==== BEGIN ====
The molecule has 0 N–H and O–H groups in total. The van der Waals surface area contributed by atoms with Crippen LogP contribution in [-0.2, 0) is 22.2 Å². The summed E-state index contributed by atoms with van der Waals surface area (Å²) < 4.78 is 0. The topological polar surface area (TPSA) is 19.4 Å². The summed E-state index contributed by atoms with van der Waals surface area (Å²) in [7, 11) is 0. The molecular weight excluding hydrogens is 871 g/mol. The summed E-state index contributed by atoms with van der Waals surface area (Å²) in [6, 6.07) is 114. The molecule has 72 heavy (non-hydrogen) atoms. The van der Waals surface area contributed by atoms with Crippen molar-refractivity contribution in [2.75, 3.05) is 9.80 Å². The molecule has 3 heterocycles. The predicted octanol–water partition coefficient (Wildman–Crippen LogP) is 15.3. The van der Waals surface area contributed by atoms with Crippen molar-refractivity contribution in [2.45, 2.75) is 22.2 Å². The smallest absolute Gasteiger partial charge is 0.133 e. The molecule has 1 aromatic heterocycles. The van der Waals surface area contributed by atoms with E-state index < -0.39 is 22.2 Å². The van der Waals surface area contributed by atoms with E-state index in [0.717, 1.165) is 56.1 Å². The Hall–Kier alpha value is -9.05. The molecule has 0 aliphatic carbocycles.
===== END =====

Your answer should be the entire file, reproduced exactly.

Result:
The molecule has 0 N–H and O–H groups in total. The van der Waals surface area contributed by atoms with Crippen LogP contribution in [-0.2, 0) is 22.2 Å². The summed E-state index contributed by atoms with van der Waals surface area (Å²) < 4.78 is 0. The topological polar surface area (TPSA) is 19.4 Å². The summed E-state index contributed by atoms with van der Waals surface area (Å²) in [7, 11) is 0. The molecular weight excluding hydrogens is 871 g/mol. The summed E-state index contributed by atoms with van der Waals surface area (Å²) in [6, 6.07) is 114. The molecule has 72 heavy (non-hydrogen) atoms. The van der Waals surface area contributed by atoms with Crippen molar-refractivity contribution in [2.75, 3.05) is 9.80 Å². The molecule has 3 heterocycles. The predicted octanol–water partition coefficient (Wildman–Crippen LogP) is 15.3. The van der Waals surface area contributed by atoms with Crippen molar-refractivity contribution in [2.45, 2.75) is 22.2 Å². The smallest absolute Gasteiger partial charge is 0.133 e. The molecule has 1 aromatic heterocycles. The van der Waals surface area contributed by atoms with E-state index < -0.39 is 22.2 Å². The van der Waals surface area contributed by atoms with E-state index in [0.717, 1.165) is 56.1 Å². The Hall–Kier alpha value is -9.05. The molecule has 0 aliphatic carbocycles.